For fast reloads, I carry a Quickstrip from Tuff Products. It’s a flexible strip of rubber that holds five cartridges. I’ve found that if I load two at a time, the process is quick. The weight of the Quickstrip is the same as five cartridges, and there’s no bulk. It’s not as fast as loading a pistol with a magazine, but comes in just a few seconds behind. They also come in eight-round strips. I keep one Quickstrip loaded with shot cartridges for snakes.
Shooting a snubnose chambered in .357 Magnum is an experience. Stout is a polite way to refer to the recoil. I’m embarrassed to write the expletive phrases that spewed from my mouth the first time I fired .357 Magnum loads through a lightweight snubnose. I’ll paraphrase: Ouch.
These are not revolvers you want a novice shooter to begin with. These are hand cannons … but I truly believe that if I need to fire one of these lightweight cannons during a violent encounter, I will have no recollection of the recoil. Adrenaline will do that to you. The Ruger LCRx weighs 17 ounces unloaded. Do you remember inertia from high school physics? Right. All that energy from the fired .357 Magnum round needs to go somewhere, and the Hogue Tamer does a good job of helping you hang onto the revolver. With lighter .38 Special loads, the recoil is tolerable.
My S&W J-frame Model 649 is a full-metal revolver with a 2.125-inch barrel. Slightly larger and heavier than the LCRx, it manages recoil better. Both have exceptionally smooth triggers in double action and the ability to cock the revolver to fire it single action. They also slip into a coat or pants pocket. I’ve been carrying the LCRx in a Galco Triton Kydex IWB holster. In appendix or behind the hip, I like this setup because it is lightweight and I can slide it on or off quickly. I’ve been wearing 5.11 Defender-Flex jeans because the fabric offers a little stretch, making IWB carry more comfortable.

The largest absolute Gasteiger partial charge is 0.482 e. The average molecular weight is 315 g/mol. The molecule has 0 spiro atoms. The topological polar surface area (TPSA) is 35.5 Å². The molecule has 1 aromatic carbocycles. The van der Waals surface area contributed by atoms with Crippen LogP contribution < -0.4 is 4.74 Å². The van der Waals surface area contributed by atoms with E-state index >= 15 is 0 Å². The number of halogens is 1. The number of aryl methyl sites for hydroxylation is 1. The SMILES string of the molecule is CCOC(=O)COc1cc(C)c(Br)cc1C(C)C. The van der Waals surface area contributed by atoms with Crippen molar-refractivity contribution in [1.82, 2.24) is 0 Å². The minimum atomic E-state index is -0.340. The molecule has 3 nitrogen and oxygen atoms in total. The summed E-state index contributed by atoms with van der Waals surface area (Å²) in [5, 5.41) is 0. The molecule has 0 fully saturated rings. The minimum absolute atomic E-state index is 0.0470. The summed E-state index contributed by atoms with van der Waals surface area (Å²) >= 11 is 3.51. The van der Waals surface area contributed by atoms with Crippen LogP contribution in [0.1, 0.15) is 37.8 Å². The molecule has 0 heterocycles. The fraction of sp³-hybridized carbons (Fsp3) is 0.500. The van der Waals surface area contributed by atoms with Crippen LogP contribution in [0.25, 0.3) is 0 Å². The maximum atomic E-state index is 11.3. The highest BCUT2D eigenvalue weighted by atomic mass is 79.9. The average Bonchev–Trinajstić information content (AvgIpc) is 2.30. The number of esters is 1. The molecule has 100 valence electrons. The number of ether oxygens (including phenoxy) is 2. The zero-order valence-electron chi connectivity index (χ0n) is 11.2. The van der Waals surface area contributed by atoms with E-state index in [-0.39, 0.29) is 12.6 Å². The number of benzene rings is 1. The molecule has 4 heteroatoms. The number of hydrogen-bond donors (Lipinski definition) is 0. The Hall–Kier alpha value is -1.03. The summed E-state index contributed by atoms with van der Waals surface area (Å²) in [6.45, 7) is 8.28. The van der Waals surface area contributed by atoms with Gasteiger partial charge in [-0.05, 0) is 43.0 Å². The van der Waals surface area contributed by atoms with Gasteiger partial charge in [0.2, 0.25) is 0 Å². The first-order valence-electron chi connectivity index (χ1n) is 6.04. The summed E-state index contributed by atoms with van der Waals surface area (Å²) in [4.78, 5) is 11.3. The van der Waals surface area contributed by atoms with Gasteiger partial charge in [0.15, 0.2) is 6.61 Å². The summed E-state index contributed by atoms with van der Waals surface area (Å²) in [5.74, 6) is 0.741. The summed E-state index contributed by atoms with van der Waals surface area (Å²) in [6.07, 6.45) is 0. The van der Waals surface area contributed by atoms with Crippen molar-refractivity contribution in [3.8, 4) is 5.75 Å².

One of my favorite .357 Magnum snubbies is the S&W Model 327. The Model 327 is made with a scandium N-frame, steel barrel sleeve and a titanium cylinder and barrel shroud. This is a very lightweight revolver at only 24.7 ounces loaded. It holds 8 rounds. That’s a round capacity similar to many single-stack 9mm pistols.
S&W’s 686 and 627 models offer 7- and 8-round capacities, respectively. These are heavier and larger, but that liability is also an asset since they are easier to shoot. Although a concealable N-frame is almost an oxymoron, with the correct holster — I use a Galco Combat Master holster — the 327 is easy on the hip. The holster’s open-top design allows fast access to the revolver. Because it's a belt holster, I wear an unbuttoned shirt or a coat to conceal it.
Since I’ve moved south of the Mason-Dixon Line, there are plenty of snakes that have wanted to make my acquaintance. Although the .357 Magnum is a formidable round, it's also versatile because you can fire .38 Special cartridges in a .357 Magnum revolver. A revolver loaded with CCI shot cartridges helps keep the viper relations on good terms and at distances of 10 feet. I would much rather train and practice with .38 Special loads in these small snubnose revolvers.
It might seem odd that snubnose revolvers are still alive and kicking — especially in .357 Magnum — but once you shoot one and carry it, you understand the understated simplicity of the revolver platform. In my opinion, there’s no compromise carrying a .357 Magnum snubnose.
Go to any gun shop and you’ll find a massive assortment of semi-automatic pistols — full size to subcompact, and micro and in calibers that range from .380 ACP and 9mm to .45 ACP. Then you will see them. The snubnose revolvers will be tucked away, not given a lot of display space, as if they’re almost an afterthought. Really? I say the .357 Magnum snubnose revolver is going through a renaissance. Reports of their death have been greatly exaggerated.
Editor's Note: This article is an excerpt from the Fall 2017 issue of Gun Digest the Magazine.